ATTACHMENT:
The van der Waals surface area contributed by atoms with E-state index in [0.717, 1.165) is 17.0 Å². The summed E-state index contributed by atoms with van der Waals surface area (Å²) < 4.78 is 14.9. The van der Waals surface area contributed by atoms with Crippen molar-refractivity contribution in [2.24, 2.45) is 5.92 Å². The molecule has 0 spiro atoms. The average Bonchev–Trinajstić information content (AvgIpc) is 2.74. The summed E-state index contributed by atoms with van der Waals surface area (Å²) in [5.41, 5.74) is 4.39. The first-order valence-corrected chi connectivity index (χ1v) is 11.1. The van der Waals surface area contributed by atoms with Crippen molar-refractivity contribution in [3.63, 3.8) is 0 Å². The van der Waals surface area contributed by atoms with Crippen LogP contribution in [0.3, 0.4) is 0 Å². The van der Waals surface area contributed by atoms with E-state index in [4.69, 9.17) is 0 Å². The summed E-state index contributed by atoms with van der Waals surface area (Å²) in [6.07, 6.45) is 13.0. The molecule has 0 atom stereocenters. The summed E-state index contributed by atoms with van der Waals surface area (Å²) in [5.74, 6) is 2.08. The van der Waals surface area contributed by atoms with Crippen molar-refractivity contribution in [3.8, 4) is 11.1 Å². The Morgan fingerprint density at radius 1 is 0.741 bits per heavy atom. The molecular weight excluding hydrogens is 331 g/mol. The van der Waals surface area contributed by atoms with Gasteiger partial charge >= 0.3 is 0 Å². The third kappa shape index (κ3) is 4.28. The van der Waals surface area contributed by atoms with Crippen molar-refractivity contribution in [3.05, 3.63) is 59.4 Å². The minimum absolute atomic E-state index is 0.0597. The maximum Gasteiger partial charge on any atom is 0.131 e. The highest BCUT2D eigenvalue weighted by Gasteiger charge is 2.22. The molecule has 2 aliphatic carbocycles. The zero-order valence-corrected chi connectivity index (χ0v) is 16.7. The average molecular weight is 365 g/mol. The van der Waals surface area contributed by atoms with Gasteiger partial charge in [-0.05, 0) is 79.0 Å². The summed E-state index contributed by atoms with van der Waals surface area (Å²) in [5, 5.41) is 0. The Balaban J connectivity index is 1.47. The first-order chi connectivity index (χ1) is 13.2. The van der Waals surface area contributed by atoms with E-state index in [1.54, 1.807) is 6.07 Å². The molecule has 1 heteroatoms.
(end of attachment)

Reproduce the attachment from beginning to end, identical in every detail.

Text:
The van der Waals surface area contributed by atoms with E-state index in [0.717, 1.165) is 17.0 Å². The summed E-state index contributed by atoms with van der Waals surface area (Å²) < 4.78 is 14.9. The van der Waals surface area contributed by atoms with Crippen molar-refractivity contribution in [2.24, 2.45) is 5.92 Å². The molecule has 0 spiro atoms. The average Bonchev–Trinajstić information content (AvgIpc) is 2.74. The summed E-state index contributed by atoms with van der Waals surface area (Å²) in [5.41, 5.74) is 4.39. The first-order valence-corrected chi connectivity index (χ1v) is 11.1. The van der Waals surface area contributed by atoms with Crippen molar-refractivity contribution in [3.63, 3.8) is 0 Å². The van der Waals surface area contributed by atoms with Crippen LogP contribution in [0.3, 0.4) is 0 Å². The van der Waals surface area contributed by atoms with E-state index in [4.69, 9.17) is 0 Å². The summed E-state index contributed by atoms with van der Waals surface area (Å²) in [6.07, 6.45) is 13.0. The molecule has 0 atom stereocenters. The summed E-state index contributed by atoms with van der Waals surface area (Å²) in [5.74, 6) is 2.08. The van der Waals surface area contributed by atoms with Crippen molar-refractivity contribution in [3.8, 4) is 11.1 Å². The Morgan fingerprint density at radius 1 is 0.741 bits per heavy atom. The molecular weight excluding hydrogens is 331 g/mol. The van der Waals surface area contributed by atoms with Gasteiger partial charge >= 0.3 is 0 Å². The third kappa shape index (κ3) is 4.28. The van der Waals surface area contributed by atoms with Crippen molar-refractivity contribution in [3.05, 3.63) is 59.4 Å². The minimum absolute atomic E-state index is 0.0597. The maximum Gasteiger partial charge on any atom is 0.131 e. The highest BCUT2D eigenvalue weighted by Gasteiger charge is 2.22. The molecule has 2 aliphatic carbocycles. The zero-order valence-corrected chi connectivity index (χ0v) is 16.7. The average molecular weight is 365 g/mol. The van der Waals surface area contributed by atoms with Gasteiger partial charge in [-0.05, 0) is 79.0 Å². The summed E-state index contributed by atoms with van der Waals surface area (Å²) in [5, 5.41) is 0. The Balaban J connectivity index is 1.47. The first-order chi connectivity index (χ1) is 13.2. The van der Waals surface area contributed by atoms with E-state index in [1.54, 1.807) is 6.07 Å². The molecule has 1 heteroatoms.